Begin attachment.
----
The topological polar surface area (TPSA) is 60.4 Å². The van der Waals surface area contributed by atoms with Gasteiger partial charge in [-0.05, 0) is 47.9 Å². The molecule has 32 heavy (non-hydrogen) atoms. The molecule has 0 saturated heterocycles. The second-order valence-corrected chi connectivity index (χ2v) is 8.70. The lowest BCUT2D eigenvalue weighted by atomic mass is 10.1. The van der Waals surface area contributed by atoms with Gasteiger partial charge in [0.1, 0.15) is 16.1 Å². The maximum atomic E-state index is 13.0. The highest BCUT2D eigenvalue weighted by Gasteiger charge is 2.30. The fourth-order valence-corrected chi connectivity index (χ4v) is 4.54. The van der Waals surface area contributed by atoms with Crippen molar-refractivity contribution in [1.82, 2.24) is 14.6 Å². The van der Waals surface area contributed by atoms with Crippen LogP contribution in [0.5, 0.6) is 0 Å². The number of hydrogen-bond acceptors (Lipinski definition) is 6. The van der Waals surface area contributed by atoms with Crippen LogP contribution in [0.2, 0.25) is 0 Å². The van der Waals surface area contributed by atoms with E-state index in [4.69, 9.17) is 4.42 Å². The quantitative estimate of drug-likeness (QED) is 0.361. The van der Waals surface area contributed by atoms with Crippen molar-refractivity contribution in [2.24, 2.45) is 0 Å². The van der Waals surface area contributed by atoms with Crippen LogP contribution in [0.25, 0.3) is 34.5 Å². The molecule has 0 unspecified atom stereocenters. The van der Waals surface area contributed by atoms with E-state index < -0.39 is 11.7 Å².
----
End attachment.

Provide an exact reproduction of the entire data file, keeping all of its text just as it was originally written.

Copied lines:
The topological polar surface area (TPSA) is 60.4 Å². The van der Waals surface area contributed by atoms with Gasteiger partial charge in [-0.05, 0) is 47.9 Å². The molecule has 32 heavy (non-hydrogen) atoms. The molecule has 0 saturated heterocycles. The second-order valence-corrected chi connectivity index (χ2v) is 8.70. The lowest BCUT2D eigenvalue weighted by atomic mass is 10.1. The van der Waals surface area contributed by atoms with Gasteiger partial charge in [0.1, 0.15) is 16.1 Å². The maximum atomic E-state index is 13.0. The highest BCUT2D eigenvalue weighted by Gasteiger charge is 2.30. The fourth-order valence-corrected chi connectivity index (χ4v) is 4.54. The van der Waals surface area contributed by atoms with Crippen molar-refractivity contribution in [1.82, 2.24) is 14.6 Å². The van der Waals surface area contributed by atoms with Crippen LogP contribution in [0.5, 0.6) is 0 Å². The number of hydrogen-bond acceptors (Lipinski definition) is 6. The van der Waals surface area contributed by atoms with Crippen LogP contribution in [0.2, 0.25) is 0 Å². The van der Waals surface area contributed by atoms with E-state index in [4.69, 9.17) is 4.42 Å². The quantitative estimate of drug-likeness (QED) is 0.361. The van der Waals surface area contributed by atoms with Crippen molar-refractivity contribution in [2.24, 2.45) is 0 Å². The van der Waals surface area contributed by atoms with Crippen LogP contribution in [0.25, 0.3) is 34.5 Å². The molecule has 0 unspecified atom stereocenters. The van der Waals surface area contributed by atoms with E-state index < -0.39 is 11.7 Å².